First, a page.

From the archives
They can’t touch what we have in our heads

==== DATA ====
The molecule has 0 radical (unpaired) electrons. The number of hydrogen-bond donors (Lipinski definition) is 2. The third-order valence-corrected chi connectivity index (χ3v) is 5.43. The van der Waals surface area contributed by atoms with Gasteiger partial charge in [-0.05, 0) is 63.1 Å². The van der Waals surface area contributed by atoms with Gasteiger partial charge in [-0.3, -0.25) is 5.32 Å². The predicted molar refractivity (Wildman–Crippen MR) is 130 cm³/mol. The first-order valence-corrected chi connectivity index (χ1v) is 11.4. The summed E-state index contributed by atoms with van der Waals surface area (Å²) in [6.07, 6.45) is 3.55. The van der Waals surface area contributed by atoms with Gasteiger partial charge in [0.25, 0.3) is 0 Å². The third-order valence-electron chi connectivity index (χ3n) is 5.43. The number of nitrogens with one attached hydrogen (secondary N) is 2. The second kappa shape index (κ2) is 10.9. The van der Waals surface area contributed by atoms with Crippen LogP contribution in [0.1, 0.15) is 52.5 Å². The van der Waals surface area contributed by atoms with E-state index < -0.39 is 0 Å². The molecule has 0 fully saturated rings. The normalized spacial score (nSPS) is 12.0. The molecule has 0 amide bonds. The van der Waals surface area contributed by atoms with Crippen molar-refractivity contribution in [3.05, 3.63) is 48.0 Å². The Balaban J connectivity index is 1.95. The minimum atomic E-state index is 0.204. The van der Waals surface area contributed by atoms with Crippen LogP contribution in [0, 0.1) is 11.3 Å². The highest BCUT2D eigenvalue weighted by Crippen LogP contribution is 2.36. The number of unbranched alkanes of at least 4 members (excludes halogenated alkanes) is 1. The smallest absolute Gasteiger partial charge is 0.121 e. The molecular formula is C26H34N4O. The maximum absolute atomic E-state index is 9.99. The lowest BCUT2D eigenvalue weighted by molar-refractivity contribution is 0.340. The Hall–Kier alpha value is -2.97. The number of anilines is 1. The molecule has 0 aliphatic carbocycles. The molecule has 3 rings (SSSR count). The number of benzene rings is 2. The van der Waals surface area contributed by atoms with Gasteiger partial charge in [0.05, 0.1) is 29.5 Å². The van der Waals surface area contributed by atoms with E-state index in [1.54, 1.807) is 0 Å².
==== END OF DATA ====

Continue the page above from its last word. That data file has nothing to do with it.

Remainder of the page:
In the end, says the late literary critic and philosopher George Steiner on Of Beauty and Consolation, “we are what we remember”. Our generation has learnt that we are all “wanderers hunted on this earth”. Millions of people have been displaced from their homelands and become exiles, their possessions and way of life taken from them. But there’s one thing that couldn’t be stolen: the words they had committed to memory. In Ezekiel, God dictates a text to the prophet and then asks him to eat the scroll. The surprised prophet does as instructed, and the scroll literally becomes a part of him. Ben Jonson described the act of reading with the verb “ingest”: you eat what you read; it nourishes you like food. It becomes “fibre of your fibre, heart of your heart” and stays with you. Over time, the house of your mind becomes full of “wonderful furniture”. To be able to find inside you “the company” of what John Milton called “the master spirits” means you will always come home to a “full house”.